By Serena Gordon
TUESDAY, June 16 (HealthDay News) -- Virtual colonography, a less invasive option to colonoscopy, is an effective way to detect colon cancer in people who have an elevated risk of the disease because of family history or a personal history of colon polyps, new research has found.
However, the study, in the June 17 issue of the Journal of the American Medical Association, reports that virtual -- or CT -- colonography is less effective at correctly identifying colon cancers in people who've had a positive fecal occult blood test (FOBT), which means they have blood in their stool. A positive FOBT is a strong indicator that cancer might be present.
"People should be aware that colorectal cancer is a preventable disease," said one of the study's authors, Dr. Cristiana Laudi, a senior clinical researcher in the departments of gastroenterology and radiology at the Institute for Cancer Research and Treatment in Candiolo, Turin, Italy. "Our data suggest that CT colonography may provide a valid screening test also in subjects at increased risk of colorectal cancer."
Laudi said the findings are particularly important because colonoscopy screenings tend to have low adherence rates, and a less invasive test might boost compliance rates.
The American Cancer Society already recommends CT colonography as an option for people who have an average risk of colorectal cancer, according to Dr. Durado Brooks, director of colorectal cancer for the society. And the study, he said, provides some evidence that CT colonography might also be useful in high-risk populations.
"The sensitivity for cancer was extremely high," Brooks said. But the test did miss some polyps, he added. And he cautioned that the findings need to be confirmed by others before any definitive recommendations can be made.
The study included 937 people who were considered at high risk for colorectal cancer because of a family history of the disease (373 people), a personal history of colon polyps (343 people) or a positive result on the FOBT (221 people). The participants were recruited from 11 medical centers in Italy and one in Belgium. They averaged 60 years old.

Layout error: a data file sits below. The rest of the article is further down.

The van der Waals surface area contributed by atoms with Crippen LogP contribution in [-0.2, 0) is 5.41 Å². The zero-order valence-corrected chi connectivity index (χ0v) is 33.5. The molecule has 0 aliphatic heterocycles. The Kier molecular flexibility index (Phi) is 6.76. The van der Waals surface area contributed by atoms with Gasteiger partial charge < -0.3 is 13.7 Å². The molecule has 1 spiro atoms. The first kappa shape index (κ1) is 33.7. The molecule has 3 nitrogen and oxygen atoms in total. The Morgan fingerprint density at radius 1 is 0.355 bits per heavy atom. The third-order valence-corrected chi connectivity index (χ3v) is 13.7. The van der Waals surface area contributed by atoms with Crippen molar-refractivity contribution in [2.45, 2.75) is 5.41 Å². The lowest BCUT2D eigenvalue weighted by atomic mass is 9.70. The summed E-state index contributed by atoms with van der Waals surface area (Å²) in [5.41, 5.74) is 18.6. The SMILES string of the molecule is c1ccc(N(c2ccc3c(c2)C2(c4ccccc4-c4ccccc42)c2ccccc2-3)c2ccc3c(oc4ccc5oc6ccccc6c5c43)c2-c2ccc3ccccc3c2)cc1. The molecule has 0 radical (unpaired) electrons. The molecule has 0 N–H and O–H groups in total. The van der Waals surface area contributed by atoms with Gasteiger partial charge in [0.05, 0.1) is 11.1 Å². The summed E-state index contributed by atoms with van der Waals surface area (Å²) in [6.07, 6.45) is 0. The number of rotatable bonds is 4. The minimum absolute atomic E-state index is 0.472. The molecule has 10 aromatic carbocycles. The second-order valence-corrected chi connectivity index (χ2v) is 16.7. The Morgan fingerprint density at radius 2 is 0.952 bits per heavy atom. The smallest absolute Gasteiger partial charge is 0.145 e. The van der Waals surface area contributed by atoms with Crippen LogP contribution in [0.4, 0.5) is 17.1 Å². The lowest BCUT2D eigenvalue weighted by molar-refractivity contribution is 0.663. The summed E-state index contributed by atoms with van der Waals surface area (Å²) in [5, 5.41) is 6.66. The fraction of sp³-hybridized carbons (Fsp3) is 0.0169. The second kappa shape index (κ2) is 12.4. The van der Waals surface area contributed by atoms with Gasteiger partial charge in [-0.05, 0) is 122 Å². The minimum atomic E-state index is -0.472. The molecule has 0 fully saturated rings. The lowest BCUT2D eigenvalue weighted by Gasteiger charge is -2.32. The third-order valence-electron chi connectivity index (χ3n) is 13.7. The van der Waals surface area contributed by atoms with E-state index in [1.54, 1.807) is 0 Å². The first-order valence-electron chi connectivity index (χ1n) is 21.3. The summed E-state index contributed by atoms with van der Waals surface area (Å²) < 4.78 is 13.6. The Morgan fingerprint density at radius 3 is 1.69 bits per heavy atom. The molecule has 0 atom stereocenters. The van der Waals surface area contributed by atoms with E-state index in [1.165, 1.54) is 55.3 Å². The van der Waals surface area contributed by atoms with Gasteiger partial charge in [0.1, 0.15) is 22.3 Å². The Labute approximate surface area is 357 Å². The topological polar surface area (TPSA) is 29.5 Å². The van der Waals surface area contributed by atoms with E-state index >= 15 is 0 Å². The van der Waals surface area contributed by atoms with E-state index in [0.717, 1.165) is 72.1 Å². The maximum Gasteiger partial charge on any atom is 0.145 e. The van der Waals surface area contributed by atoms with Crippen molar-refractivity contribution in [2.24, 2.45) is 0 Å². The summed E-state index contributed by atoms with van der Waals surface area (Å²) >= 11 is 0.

Each participant underwent CT colonography followed by colonoscopy on the same day. Preparation for CT colonography is usually the same as is used for colonoscopy, though Laudi said that a less potent laxative is sometimes used. But, the colon still needs to be emptied and clean for the CT test. Colonoscopy can be used to screen, diagnose and treat colorectal cancers, but it is considerably more invasive, carries a greater risk of complications and often requires sedation.
Overall, the virtual test found 85 percent of the colorectal cancers detected by colonoscopy. False-positive rates were 4 percent for advanced cancers and 15 percent for people with a positive FOBT.
"Virtual colonoscopy is a valid screening test for colorectal cancer, trading off a better acceptance and lesser invasiveness by comparison with colonoscopy, with the possibility of missing small polyps that may, however, not be so relevant in terms of risk of developing into cancer," Laudi said.
Because a positive FOBT indicates a strong likelihood of cancer and a need for treatment, Brooks said he wouldn't recommend CT colonography for people with a positive test unless there were some extraordinary individual circumstances that prevented the use of colonoscopy.
"The question remains whether clinicians are willing to accept a study with decreased sensitivity for the potential of increased adherence with recommended screening and surveillance guidelines," wrote Dr. Emily Finlayson from the University of Michigan, in an accompanying editorial in the same issue of the journal. "With the majority of individuals in the United States who meet the criteria for colorectal cancer screening and surveillance not undergoing recommended procedures, an imperfect test that has a lower risk profile and greater acceptance among patients seems to be an appealing solution."
However, people on Medicare or Medicaid currently do not have the option of CT colonography unless they're willing to pay out of pocket for the test. In May, the U.S. Centers for Medicare and Medicaid Services said that there was insufficient evidence to support the use of the test.